I am excited to share that Mary Trunk's film, Lost In Living, which follows four women who are artists and mothers will be screening in Brooklyn, NY starting this Friday. You can see the trailer and more information about the film here: https://maandpafilms.com/media/
The screenings take place at the Spectacle Theate and more info can be found here: www.spectacletheater.com/lost-in-living/
The film was produced over 7 years and in and of itself is the work of an artist/mother. It is a fascinating view into the lives of new mothers and grandmothers, each finding and re-finding her own path and navigating the enormous changes of life with children. If you are unable to see the film in New York, I recommend picking up a DVD here, or viewing the film on a streaming service like Kanopy (if available from your local library). Seek out this film and share it with others!
I came across this opinion piece, 38 Days That Made Us Dads in the NY Times and it made me think about my own process of becoming a mother. This story struck a chord with me as I recalled when I watched my own son live the first couple of weeks of his life in the NICU, after being born five weeks prematurely. He is a healthy and happy two year old now, but the delay to bringing him home still sticks with me at times.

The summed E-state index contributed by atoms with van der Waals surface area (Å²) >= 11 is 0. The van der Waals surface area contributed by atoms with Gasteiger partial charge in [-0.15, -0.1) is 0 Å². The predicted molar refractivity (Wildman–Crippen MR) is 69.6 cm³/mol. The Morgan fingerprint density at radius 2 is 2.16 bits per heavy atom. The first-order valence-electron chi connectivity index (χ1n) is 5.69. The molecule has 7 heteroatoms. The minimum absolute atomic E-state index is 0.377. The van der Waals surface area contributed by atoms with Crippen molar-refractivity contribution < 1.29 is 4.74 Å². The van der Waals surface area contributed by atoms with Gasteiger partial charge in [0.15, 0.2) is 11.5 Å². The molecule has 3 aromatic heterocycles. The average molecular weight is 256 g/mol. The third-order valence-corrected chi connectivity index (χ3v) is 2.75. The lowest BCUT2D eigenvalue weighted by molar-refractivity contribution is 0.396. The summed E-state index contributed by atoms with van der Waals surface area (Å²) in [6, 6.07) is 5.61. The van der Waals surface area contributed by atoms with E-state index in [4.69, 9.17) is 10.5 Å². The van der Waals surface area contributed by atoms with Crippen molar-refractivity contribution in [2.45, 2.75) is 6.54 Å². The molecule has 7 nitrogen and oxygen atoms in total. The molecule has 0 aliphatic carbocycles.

As the author, Corvette Hunt says, "the roles of parenthood don't fall into neat categories." Nothing about birth or finding your way through parenting is neat and tidy. Fathers, mothers, step-parents, adoptive parents, even aunts and uncles finding their way. There's so much to say about this work and process - and that's what we'll explore here on MOTHERWORK
We don't know what becoming a parent will be like. Or how it will change us once it happens. Planned or unplanned. Biological or adoptive. Single, widowed, or partnered. No one is ever prepared and it takes everything you've got. For now, I'll say a huge thank you and wish love to fathers everywhere doing the work.
What is An Artist Residency in Motherhood? ARIM was initiated by Lenka Clayton in 2012. It provides "a self-directed, open-source artist residency to empower and inspire artists who are also mothers". I will be posting my works-in-progress here throughout the residency.